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History of KuneKunes

All Kunekunes trace back to New Zealand, where they were kept by the Maori natives and allowed to roam free. At one point in NZ, their numbers had dwindled to probably less than 50 pigs, until they were ‘re-discovered’ as the amazing friendly pigs that they are. In Maori, Kunekune means fat and round.

A well cared for Kunekune is quick to trust and bond with the owner. They easily accept your family pets and other livestock, being housed with goats, lambs, etc. they will answer you with grunts and a smile, having a friendly and docile demeanor.

Kunekunes are easy to handle for first time owners averaging 150-250 pounds. They do not test fencing like most pigs and do not get aggressive.

With their short, upturned snouts, they are a true grazing pig that can fatten on grass alone. An acre of grass can supply five Kunekunes. If you don’t have enough grass you can supplement with grassy hay, commercial pellets, and fruit and vegetable scraps.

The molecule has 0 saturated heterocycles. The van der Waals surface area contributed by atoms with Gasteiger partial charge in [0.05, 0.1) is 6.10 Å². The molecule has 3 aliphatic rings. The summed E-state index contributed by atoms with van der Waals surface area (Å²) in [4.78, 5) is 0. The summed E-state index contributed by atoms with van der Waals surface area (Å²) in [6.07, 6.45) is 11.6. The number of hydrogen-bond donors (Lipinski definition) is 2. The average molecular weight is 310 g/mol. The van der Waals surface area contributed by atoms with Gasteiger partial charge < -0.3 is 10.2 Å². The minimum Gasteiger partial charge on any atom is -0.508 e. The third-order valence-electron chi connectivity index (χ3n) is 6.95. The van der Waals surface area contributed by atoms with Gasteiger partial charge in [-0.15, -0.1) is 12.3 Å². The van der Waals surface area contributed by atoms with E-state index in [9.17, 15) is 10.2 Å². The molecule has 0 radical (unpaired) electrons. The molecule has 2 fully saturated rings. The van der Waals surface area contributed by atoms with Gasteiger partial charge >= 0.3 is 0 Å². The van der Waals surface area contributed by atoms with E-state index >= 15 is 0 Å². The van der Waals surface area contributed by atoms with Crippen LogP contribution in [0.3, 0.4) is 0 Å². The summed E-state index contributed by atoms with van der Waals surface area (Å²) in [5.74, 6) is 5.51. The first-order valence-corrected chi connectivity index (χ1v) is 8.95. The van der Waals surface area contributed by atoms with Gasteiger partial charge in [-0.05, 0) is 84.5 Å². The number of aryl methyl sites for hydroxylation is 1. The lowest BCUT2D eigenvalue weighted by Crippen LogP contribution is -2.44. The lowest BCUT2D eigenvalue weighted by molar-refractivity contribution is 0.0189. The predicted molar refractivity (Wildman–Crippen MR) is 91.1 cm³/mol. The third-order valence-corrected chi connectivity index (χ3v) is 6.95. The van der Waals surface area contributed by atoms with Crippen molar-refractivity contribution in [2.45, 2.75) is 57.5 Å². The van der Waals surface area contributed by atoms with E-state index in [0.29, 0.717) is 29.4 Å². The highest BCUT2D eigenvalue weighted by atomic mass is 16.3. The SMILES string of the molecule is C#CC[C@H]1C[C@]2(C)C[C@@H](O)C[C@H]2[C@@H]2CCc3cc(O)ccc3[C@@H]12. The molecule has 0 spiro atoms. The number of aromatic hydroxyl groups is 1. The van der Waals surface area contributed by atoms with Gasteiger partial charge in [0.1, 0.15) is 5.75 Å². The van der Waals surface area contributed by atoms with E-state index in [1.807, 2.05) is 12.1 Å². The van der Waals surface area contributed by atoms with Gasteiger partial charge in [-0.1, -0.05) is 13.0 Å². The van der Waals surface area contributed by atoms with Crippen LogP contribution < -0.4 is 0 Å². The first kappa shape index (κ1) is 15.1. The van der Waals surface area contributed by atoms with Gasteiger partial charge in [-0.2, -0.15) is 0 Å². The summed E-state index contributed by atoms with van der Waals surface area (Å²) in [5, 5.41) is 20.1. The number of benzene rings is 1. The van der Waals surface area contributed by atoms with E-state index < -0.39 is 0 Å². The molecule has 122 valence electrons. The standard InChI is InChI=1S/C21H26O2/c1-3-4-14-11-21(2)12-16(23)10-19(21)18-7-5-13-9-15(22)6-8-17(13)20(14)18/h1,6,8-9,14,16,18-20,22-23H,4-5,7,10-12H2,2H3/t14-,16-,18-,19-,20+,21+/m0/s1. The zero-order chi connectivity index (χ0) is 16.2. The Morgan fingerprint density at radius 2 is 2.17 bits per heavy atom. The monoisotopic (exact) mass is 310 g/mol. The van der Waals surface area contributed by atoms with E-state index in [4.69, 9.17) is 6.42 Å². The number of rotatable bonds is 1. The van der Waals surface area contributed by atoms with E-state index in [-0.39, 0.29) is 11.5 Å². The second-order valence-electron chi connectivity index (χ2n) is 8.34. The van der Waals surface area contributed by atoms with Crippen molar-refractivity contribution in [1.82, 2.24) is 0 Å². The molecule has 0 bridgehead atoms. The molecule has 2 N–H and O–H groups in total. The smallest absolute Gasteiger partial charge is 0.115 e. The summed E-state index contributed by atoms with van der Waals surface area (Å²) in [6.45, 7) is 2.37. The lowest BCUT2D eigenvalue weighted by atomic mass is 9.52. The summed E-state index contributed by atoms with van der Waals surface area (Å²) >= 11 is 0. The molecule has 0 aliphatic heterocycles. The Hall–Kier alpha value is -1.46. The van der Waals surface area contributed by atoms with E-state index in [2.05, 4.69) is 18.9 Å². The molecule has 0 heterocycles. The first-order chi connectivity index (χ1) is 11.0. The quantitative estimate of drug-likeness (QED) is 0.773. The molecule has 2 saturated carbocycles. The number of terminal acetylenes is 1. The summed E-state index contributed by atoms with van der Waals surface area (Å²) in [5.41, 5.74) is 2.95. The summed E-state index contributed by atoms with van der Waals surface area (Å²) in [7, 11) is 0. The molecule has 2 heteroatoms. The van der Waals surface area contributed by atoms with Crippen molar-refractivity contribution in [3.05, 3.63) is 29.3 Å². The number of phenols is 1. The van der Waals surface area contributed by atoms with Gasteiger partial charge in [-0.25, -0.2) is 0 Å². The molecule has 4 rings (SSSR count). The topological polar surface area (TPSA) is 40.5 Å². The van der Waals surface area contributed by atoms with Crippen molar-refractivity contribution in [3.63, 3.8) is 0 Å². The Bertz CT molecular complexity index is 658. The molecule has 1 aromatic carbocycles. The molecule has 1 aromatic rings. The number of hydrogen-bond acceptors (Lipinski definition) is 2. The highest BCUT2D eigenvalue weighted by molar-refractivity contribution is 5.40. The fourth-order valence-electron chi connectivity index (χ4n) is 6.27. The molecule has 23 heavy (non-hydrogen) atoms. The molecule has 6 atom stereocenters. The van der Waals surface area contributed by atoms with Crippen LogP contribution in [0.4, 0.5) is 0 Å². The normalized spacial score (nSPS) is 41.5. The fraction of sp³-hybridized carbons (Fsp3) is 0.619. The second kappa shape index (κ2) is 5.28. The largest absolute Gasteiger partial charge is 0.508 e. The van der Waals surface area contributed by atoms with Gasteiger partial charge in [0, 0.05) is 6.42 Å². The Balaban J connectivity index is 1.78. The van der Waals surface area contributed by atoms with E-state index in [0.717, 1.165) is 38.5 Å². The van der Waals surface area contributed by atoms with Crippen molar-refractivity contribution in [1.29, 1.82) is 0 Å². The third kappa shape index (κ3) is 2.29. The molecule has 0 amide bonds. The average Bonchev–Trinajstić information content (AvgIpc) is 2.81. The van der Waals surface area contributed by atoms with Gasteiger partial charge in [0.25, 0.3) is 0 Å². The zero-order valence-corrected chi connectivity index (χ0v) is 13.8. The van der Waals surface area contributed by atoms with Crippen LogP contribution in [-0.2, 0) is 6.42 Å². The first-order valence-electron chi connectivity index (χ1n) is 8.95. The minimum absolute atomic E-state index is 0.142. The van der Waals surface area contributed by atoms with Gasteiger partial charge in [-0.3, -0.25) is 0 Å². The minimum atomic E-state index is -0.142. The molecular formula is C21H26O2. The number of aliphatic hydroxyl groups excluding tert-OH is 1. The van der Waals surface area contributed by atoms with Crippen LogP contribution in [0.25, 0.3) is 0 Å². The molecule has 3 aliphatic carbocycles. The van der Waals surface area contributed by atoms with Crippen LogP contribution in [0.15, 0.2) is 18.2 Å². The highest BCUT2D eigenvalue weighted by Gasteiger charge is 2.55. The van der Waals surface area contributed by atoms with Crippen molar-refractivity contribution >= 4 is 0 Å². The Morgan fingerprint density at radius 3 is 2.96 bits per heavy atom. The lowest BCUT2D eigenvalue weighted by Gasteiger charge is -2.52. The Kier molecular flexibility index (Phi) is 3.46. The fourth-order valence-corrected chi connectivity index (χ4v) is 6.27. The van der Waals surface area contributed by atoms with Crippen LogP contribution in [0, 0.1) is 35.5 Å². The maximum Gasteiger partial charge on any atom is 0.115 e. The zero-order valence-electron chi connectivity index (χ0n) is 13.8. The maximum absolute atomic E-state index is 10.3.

This is what an AKKPS member in CA had to say about Raising KuneKunes…..

“KuneKunes for sustainable pork production- In a time when an increasing number of consumers are looking for responsible and sustainable options to supply meat for their families, KuneKunes stand out as an excellent option for pasture and small acreage pork production. The KuneKunes placid nature, tendency to graze, reasonable litter size, and ability to marble on low quality forage, make it an attractive breed for hobby farms, mowing orchards and vineyards, as well as, inclusion within Community Supported Agriculture (CSA) systems. Farmers in regions where pasture is not lush throughout the year will find KuneKunes easily supplemented on surplus food stuffs, such as, nut mass, spent brewer’s grain, cider mash, and bruised/unmarketable vegetables and produce.” ..